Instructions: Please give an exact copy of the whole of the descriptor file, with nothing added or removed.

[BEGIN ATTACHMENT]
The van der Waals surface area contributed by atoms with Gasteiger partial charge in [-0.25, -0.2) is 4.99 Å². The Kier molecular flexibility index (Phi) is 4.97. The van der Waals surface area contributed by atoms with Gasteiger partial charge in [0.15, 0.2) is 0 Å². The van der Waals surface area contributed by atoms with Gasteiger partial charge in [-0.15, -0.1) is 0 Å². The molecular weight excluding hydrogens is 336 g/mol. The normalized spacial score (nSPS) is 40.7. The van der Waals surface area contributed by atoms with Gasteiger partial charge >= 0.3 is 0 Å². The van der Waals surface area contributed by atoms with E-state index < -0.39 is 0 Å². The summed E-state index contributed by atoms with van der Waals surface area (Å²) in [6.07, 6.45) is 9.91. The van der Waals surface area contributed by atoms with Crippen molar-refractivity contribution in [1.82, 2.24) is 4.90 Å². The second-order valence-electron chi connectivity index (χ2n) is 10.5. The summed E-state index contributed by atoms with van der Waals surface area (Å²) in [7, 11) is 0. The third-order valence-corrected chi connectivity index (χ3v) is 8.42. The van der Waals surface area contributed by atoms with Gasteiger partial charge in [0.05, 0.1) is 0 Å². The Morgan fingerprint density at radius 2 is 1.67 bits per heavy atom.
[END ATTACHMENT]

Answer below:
The van der Waals surface area contributed by atoms with Gasteiger partial charge in [-0.25, -0.2) is 4.99 Å². The Kier molecular flexibility index (Phi) is 4.97. The van der Waals surface area contributed by atoms with Gasteiger partial charge in [0.15, 0.2) is 0 Å². The van der Waals surface area contributed by atoms with Gasteiger partial charge in [-0.15, -0.1) is 0 Å². The molecular weight excluding hydrogens is 336 g/mol. The normalized spacial score (nSPS) is 40.7. The van der Waals surface area contributed by atoms with Gasteiger partial charge >= 0.3 is 0 Å². The van der Waals surface area contributed by atoms with E-state index < -0.39 is 0 Å². The summed E-state index contributed by atoms with van der Waals surface area (Å²) in [6.07, 6.45) is 9.91. The van der Waals surface area contributed by atoms with Crippen molar-refractivity contribution in [1.82, 2.24) is 4.90 Å². The second-order valence-electron chi connectivity index (χ2n) is 10.5. The summed E-state index contributed by atoms with van der Waals surface area (Å²) in [7, 11) is 0. The third-order valence-corrected chi connectivity index (χ3v) is 8.42. The van der Waals surface area contributed by atoms with Gasteiger partial charge in [0.05, 0.1) is 0 Å². The Morgan fingerprint density at radius 2 is 1.67 bits per heavy atom.